our therapeutics

Therapeutic Pipeline For Specialty Endocrine Disorders And endocrine related cancers

PROGRAM discovery preclinical phase 1
Acromegaly CRN00808 (Oral sst2 Agonist)
Neuroendocrine Tumors (NETs) Oral sst2 Agonist
Hyperinsulinism Oral sst5 Agonist
Cushing's Disease Undisclosed Novel Mechanism (oral small molecule)
Chronic Pain Oral sst4 Agonist
  • Acromegaly

    Acromegaly is caused by pituitary tumors that secrete excess growth hormone, which in turn cause elevated circulating levels of Insulin-like Growth Factor-1 (IGF-1). IGF-1 is a hormone that plays a vital role in childhood growth and adult homeostasis. Left untreated, acromegaly can result in serious illnesses and premature death.

    Acromegaly is an orphan disease affecting more than 20,000 individuals in the U.S.

    The pituitary neuropeptide somatostatin naturally inhibits growth hormone production, and synthetic somatostatin analogs have been used routinely to treat acromegaly.

    However, these somatostatin analogs are only effective in about half of patients with acromegaly. In addition, somatostatin analogs require frequent doctor’s office visits for painful injections that can often lead to injection site reactions.

    To overcome these treatment limitations, Crinetics is developing an orally available small molecule for the treatment of acromegaly. Crinetics is currently preparing for clinical trials to show that our once-a-day pill will improve treatment efficacy and tolerability in acromegalics.

    Resources & Links

    Acromegaly consensus group. Expert consensus document: A consensus on the medical treatment of acromegaly.
    Giustina A, Chanson P, Kleinberg D, Bronstein MD, Clemmons DR, Klibanski A, van der Lely AJ, Strasburger CJ, Lamberts SW, Ho KK, Casanueva FF, Melmed S. Nature Reviews. Endocrinology. 2014; 10:243-8.

    A Critical Analysis of Clinically Available Somatostatin Analog Formulations for Therapy of Acromegaly.
    Murray RD, Melmed S. Journal of Clinical Endocrinology and Metabolism.2008; 93:2957-68.

    Acromegaly
    Melmed S. New England Journal of Medicine. 2006; 355:2558-73.

    Acromegaly Community NORD Pituitary Network Association Acromegaly symptoms, causes and diagnosis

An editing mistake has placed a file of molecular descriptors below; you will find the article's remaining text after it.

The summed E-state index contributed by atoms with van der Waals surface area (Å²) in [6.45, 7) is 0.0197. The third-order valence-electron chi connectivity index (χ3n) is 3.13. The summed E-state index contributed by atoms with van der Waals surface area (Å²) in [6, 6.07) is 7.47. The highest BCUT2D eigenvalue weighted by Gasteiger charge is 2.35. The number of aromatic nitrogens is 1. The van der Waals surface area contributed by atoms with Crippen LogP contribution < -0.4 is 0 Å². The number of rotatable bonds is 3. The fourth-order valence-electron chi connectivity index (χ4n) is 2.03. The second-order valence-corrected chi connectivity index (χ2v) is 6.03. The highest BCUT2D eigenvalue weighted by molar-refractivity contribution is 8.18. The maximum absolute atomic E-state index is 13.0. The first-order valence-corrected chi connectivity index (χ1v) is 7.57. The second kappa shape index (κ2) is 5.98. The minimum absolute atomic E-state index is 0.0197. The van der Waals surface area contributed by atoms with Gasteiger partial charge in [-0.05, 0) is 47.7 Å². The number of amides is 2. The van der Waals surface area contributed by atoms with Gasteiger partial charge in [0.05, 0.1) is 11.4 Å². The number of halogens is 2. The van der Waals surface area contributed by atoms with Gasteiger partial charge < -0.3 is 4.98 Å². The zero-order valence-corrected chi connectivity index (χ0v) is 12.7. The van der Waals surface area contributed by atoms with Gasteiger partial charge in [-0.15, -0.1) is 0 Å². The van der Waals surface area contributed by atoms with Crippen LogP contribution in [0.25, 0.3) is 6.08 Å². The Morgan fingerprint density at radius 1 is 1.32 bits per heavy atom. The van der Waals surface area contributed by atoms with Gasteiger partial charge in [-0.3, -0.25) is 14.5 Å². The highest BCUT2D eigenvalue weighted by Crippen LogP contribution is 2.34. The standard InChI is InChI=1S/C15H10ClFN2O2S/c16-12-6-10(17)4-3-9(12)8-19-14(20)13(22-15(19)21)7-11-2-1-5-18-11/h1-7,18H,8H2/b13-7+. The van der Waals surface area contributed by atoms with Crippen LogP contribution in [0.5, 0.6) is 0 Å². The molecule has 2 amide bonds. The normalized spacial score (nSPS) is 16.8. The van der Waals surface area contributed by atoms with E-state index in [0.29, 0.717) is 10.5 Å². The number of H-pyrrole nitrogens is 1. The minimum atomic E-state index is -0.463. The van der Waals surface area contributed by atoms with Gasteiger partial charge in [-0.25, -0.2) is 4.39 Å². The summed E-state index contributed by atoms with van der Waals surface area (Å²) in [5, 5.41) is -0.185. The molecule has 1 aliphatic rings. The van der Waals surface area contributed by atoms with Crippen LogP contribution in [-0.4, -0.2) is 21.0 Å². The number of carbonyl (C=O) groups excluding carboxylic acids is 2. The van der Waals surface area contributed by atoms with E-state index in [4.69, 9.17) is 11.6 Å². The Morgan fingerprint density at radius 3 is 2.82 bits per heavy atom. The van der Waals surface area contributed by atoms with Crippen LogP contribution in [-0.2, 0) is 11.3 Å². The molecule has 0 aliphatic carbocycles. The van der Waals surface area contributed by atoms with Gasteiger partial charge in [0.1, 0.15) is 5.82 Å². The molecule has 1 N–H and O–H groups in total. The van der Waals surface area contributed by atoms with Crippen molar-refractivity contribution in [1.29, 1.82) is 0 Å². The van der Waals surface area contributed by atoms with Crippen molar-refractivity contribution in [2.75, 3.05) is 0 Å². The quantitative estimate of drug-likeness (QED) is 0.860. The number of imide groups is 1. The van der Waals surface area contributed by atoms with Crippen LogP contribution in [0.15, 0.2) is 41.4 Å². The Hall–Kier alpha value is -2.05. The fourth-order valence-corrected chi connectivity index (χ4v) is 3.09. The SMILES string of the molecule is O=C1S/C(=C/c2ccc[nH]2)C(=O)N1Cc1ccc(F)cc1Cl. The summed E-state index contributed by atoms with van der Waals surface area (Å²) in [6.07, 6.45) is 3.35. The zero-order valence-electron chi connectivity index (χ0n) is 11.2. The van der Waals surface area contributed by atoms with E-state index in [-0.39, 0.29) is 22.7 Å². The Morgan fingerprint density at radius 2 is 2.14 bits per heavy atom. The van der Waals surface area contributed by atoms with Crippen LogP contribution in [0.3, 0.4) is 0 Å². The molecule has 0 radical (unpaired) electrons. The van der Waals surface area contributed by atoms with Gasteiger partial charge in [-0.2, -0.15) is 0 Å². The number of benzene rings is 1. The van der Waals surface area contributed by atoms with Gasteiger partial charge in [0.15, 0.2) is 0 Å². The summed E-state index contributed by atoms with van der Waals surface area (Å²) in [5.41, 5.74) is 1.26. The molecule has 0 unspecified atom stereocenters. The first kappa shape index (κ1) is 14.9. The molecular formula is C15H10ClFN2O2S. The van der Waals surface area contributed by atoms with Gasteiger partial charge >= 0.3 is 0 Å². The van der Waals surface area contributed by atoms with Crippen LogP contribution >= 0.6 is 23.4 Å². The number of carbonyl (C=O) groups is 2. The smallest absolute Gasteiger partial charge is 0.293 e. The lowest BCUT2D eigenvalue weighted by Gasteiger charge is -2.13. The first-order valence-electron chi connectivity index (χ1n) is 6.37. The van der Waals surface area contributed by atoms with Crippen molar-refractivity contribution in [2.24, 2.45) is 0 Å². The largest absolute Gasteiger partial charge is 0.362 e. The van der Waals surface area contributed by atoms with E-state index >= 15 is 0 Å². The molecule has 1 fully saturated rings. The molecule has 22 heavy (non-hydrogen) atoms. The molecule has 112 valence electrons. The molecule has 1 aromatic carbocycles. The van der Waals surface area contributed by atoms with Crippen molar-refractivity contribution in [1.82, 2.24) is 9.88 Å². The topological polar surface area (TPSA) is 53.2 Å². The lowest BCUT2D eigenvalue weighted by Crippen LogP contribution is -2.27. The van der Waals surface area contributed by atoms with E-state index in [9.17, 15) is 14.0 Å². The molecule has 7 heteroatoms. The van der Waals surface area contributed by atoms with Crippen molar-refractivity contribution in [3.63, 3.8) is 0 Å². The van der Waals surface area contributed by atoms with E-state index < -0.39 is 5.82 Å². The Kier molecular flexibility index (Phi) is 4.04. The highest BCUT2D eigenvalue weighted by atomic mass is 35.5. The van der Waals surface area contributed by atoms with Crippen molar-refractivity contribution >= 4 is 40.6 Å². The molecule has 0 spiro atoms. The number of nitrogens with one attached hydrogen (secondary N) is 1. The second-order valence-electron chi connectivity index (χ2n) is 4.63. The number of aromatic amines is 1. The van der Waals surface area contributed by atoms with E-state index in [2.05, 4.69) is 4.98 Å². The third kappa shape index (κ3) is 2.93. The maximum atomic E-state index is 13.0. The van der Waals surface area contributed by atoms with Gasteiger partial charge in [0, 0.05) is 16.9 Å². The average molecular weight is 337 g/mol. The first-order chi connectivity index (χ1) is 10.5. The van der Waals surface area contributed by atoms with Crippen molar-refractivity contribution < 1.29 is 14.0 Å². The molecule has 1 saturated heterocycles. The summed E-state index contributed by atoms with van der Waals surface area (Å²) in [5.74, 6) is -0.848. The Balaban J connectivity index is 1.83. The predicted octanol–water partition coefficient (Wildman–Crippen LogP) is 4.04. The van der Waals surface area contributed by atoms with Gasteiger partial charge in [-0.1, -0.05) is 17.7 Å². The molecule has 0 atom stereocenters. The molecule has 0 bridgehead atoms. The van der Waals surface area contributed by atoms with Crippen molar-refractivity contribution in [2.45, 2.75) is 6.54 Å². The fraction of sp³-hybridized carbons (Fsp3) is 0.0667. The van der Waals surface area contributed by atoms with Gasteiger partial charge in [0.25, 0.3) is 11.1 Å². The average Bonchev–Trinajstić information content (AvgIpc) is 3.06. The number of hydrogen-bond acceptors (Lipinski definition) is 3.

• Neuroendocrine Tumors

    Gastrointestinal neuroendocrine tumors (NETs) are a heterogeneous group of carcinomas that commonly arise in either the gut or pancreas. In the U.S., more than 100,000 people are living with NETs and it is estimated that approximately 12,000 new patients are diagnosed each year. Surgical resection is the only potentially curative treatment, but the majority of NETs present at a metastatic stage and median overall survival of patients with metastatic disease is 2-4 years. Patients with carcinoid syndrome commonly suffer from incapacitating diarrhea, flushing, and skin rashes due to hormones secreted by the tumor.

    NETs over-express somatostatin receptors, and consequently peptide somatostatin analogs are used to inhibit the tumor’s aberrant secretory activity improving quality of life. However, many patients taking somatostatin analogs experience a loss of efficacy and breakthrough symptoms, and increasing the dose is limited by the injection volumes required.

    Crinetics is developing an orally-available small molecule drug for the treatment of NETs. This drug candidate represents the first oral small molecule designed specifically to provide an improved responder rate for patients with NETs and carcinoid syndromes. This oral pill will do away with painful injections and limitations on daily administration.

    Resources & Links

    Somatostatin analogues in the treatment of gastroenteropancreatic neuroendocrine tumors.
    Delaunoit T, Rubin J, Neczyporenko F, Erlichman C, Hobday TJ. Mayo Clinic Proceedings. 2005; 80:502-6.

    Illuminating somatostatin analog action at neuroendocrine tumor receptors.
    Reubi JC, Schonbrunn A. Trends Pharm Sciences. 2013; 34:676-88.

    Carcinoid Cancer Foundation Neuroendocrine Tumor Research Foundation Neuroendocrine Cancer Awareness Network (NCAN) North American Neuroendocrine Tumor Society United Kingdom NET Patient Foundation Neuroendocrine tumor overview
  • Hyperinsulinism

    Hyperinsulinemic hypoglycemia (HH) is one of the most frequent causes of persistent hypoglycemia in infants. It is a heterogeneous condition caused by increased insulin secretion from pancreatic β-cells. HH can result in apneas, seizures, developmental delays, learning disabilities, epilepsy, and even death. The most severe form of HH is inherited and referred to as congenital hyperinsulinism (CHI). The incidence of CHI is approximately 1 in 30,000–50,000, though can be higher in certain populations. As with many rare diseases, there are no current drugs specifically tailored for patients with CHI.

    The pancreas is a principal site of somatostatin action, and there it inhibits the synthesis and secretion of the two major hormones that control glucose homeostasis: glucagon and insulin. Different somatostatin receptor subtypes control these vital processes: sst2 receptors suppress glucagon, while sst2 and sst5 are responsible for the suppression of insulin.